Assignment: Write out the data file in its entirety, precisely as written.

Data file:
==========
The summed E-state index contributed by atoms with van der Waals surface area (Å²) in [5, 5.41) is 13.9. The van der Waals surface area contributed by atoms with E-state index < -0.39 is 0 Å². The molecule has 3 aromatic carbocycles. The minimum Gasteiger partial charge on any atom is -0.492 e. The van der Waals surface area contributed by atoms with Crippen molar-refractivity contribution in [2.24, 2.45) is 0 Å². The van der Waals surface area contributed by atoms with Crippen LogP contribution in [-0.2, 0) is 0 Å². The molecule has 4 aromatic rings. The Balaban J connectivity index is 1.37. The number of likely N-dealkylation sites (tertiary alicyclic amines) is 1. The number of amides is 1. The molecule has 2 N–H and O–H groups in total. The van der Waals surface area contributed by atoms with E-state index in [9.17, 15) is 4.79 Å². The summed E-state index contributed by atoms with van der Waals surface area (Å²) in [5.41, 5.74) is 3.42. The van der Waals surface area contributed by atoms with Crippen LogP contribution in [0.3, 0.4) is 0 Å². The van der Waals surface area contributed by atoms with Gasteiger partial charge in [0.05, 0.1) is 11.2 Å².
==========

The summed E-state index contributed by atoms with van der Waals surface area (Å²) in [5, 5.41) is 13.9. The van der Waals surface area contributed by atoms with E-state index < -0.39 is 0 Å². The molecule has 3 aromatic carbocycles. The minimum Gasteiger partial charge on any atom is -0.492 e. The van der Waals surface area contributed by atoms with Crippen molar-refractivity contribution in [2.24, 2.45) is 0 Å². The van der Waals surface area contributed by atoms with Crippen LogP contribution in [-0.2, 0) is 0 Å². The molecule has 4 aromatic rings. The Balaban J connectivity index is 1.37. The number of likely N-dealkylation sites (tertiary alicyclic amines) is 1. The number of amides is 1. The molecule has 2 N–H and O–H groups in total. The van der Waals surface area contributed by atoms with E-state index in [9.17, 15) is 4.79 Å². The summed E-state index contributed by atoms with van der Waals surface area (Å²) in [5.41, 5.74) is 3.42. The van der Waals surface area contributed by atoms with Crippen LogP contribution in [0.3, 0.4) is 0 Å². The van der Waals surface area contributed by atoms with Gasteiger partial charge in [0.05, 0.1) is 11.2 Å².